RPS: How big is the team?

Plourde: 30 people.

RPS: What other limitations do you have? Compared to the normal budget that you would get, what are you on for this?

Yohalem: We have like no marketing budget.

Plourde: Yeah. The thing is, on a big game, you work on like 30 features, and if five of them are not super good, then you can kind of bury them. Like, “Oh, you know what? We’re pulling the plug on that.” Here, we have to be very precise. After that, there’s that one shot. If we make a bad call, we’re kind of doomed. We can try to change the game, but the impact is bigger.

The other thing is that it’s slower, the process of everything taking shape, because instead of having 20 people on a feature, you have two. There’s a point where it’s a different rhythm. At first, you’re going a little crazy. Generally, on a big team, you have five or 10 features that are developed at the same time. You can actually review a new feature each day or a big change every week. It keeps you busy. Here, we just have to stick with the direction. It’s shaping up. I just need to shut up and let it take its form. It’s a different rhythm.

This game would have been impossible in 3D. The choice of engine makes the game. To be in 3D would be impossible. It takes two weeks to rig a 3D character. Three weeks to model and texture. When you have 40 characters – when you want to make a game with 40 enemies and make it in a year – we would have needed an army. Because we’re 2D, and we can go straight from drawing to animation… You draw a character, it’s in the game, and we’re playing it and seeing it in the fight scenes. Everything is super quick. Because of that pipeline, the limitations aren’t there.

We also don’t have to tune the camera. That was the biggest thing for me as a game designer, about the 2D games. For the last five years, I’ve gotten used to open world games, where if you wanted to attract somebody to go somewhere, you would just put a tower there, and you’d move the camera. “Okay, where am I?” Move the camera. “Okay, I’m going over there.” Now we start with this, and I can’t move the camera. The landmarks are not on the screen. They don’t exist in 2D. So I’m like, “Aaaaagh!” That was a huge mental shift for me. I started having an appreciation for the old-school designers that did all of their games in 2D. You can’t cheat by putting a tower or something somewhere and training the camera. Everything needs to be done precisely.

RPS: There was some controversy surrounding certain scenes in Far Cry. We’ve talked about that at length already. But having a situation like that occur, did that change the way you approach things when you write them? Did it make you at all want to seek out more opinions – make sure you’re depicting things accurately and in a way that drives home your point?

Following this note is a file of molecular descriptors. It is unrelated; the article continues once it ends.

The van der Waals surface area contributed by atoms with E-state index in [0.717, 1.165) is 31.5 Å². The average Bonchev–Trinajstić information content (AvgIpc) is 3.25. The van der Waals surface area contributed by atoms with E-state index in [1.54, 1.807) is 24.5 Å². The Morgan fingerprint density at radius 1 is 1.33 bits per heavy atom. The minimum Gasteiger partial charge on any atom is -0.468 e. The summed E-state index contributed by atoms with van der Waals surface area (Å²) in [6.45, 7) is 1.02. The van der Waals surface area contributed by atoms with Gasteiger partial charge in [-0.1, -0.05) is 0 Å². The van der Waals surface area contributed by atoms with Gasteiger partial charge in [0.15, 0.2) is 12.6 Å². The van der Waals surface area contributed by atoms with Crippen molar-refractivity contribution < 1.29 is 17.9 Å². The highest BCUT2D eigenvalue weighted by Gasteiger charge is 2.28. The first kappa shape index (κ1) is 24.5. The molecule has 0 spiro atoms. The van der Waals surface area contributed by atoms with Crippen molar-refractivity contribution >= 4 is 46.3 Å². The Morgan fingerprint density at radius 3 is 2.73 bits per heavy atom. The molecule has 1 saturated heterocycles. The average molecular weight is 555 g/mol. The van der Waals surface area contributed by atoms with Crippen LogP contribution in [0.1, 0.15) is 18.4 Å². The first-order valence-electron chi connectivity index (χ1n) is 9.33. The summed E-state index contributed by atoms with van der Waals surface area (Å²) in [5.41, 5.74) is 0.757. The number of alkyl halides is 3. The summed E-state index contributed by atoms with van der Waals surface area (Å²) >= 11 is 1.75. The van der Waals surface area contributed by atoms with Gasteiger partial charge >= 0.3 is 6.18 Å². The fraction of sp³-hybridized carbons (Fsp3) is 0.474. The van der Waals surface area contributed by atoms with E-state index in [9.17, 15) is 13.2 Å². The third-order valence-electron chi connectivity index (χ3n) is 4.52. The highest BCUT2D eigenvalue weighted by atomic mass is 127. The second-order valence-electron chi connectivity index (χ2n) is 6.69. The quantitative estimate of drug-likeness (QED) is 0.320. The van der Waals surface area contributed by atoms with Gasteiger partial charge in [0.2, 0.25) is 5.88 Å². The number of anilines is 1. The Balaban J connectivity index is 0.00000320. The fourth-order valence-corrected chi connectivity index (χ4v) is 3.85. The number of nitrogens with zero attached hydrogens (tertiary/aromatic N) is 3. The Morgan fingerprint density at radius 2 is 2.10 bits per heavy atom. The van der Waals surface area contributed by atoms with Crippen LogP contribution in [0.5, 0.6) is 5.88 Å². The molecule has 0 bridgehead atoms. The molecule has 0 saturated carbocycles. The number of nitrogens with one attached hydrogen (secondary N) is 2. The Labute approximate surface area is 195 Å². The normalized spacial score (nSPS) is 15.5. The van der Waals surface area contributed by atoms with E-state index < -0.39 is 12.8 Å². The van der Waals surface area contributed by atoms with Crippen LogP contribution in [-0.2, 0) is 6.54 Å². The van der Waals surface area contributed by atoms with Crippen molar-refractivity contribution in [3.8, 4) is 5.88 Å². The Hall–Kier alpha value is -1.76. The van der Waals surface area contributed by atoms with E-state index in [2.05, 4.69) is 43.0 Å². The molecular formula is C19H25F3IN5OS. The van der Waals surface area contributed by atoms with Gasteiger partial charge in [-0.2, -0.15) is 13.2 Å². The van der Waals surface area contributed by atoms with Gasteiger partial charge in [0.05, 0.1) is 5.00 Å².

Yohalem: The short answer would be, no, it didn’t change that, because I think that as an artist, you have to seek out the dangerous territory. That’s where interesting stuff happens. That’s where power happens. If you stray away from that, you become neutered. You’re doing your own PR, which is bad. You need to speak what you feel needs to be said, not what you think people want you to say.

At the same time, I’ve always collaborated on stuff. When I was writing Far Cry, Pat and I were bouncing things off each other all the time. There was another guy, JS, who was involved in it too. And so all of that was very important. In this case, I bounced stuff off Pat all the time. And also Brianna Code, who’s the lead programmer. I would ask her, “What do you think about this part? How does this part make you feel?” She was instrumental in helping me craft everything and see it from different perspectives.

That’s always been a part of my work. I’ve never tackled anything like, “It’s my way and no one else can say anything.” You have to see it from as many perspectives as possible. I would say that it hasn’t really changed anything… Maybe it changed me, in that it was a traumatic experience in my life. I think what I have to say now may be different because I’ve experienced that.

RPS: When it happened, you stood behind what you did in the game pretty resolutely. But for you personally, what was it like?

Yohalem: It’s just tough. It’s tough, because when you get up on a table and you say something to the room… The funny thing is, most of the feedback was incredibly positive. But you fixate on the negative feedback. I find this is true with other creatives, too. [Naughty Dog’s] Amy Hennig talked about it. The one comment or two comments out of 60 comments, those are the ones that drive you crazy. It taught me to have a thicker skin, because otherwise you’re not going to be able to do it anymore. If you don’t trust this close circle of people, [you’ll second-guess everything].

What’s important to me, for example, is that if Brianna said to me, “I think that what you wrote here is inappropriate,” that would affect me much more, or it should affect me more. That kind of comment from someone on the internet should not affect me. But it does anyway. It’s hard to shut yourself off from that. So I’ve gotten better at that, but it’s really tough. I really admire people who go out and face off against what the mainstream culture wants at a particular moment. I think that takes a lot of guts. You end up with a lot of sleepless nights. If you didn’t, I don’t think you would make it. I don’t think that people who don’t feel that end up making meaningful work.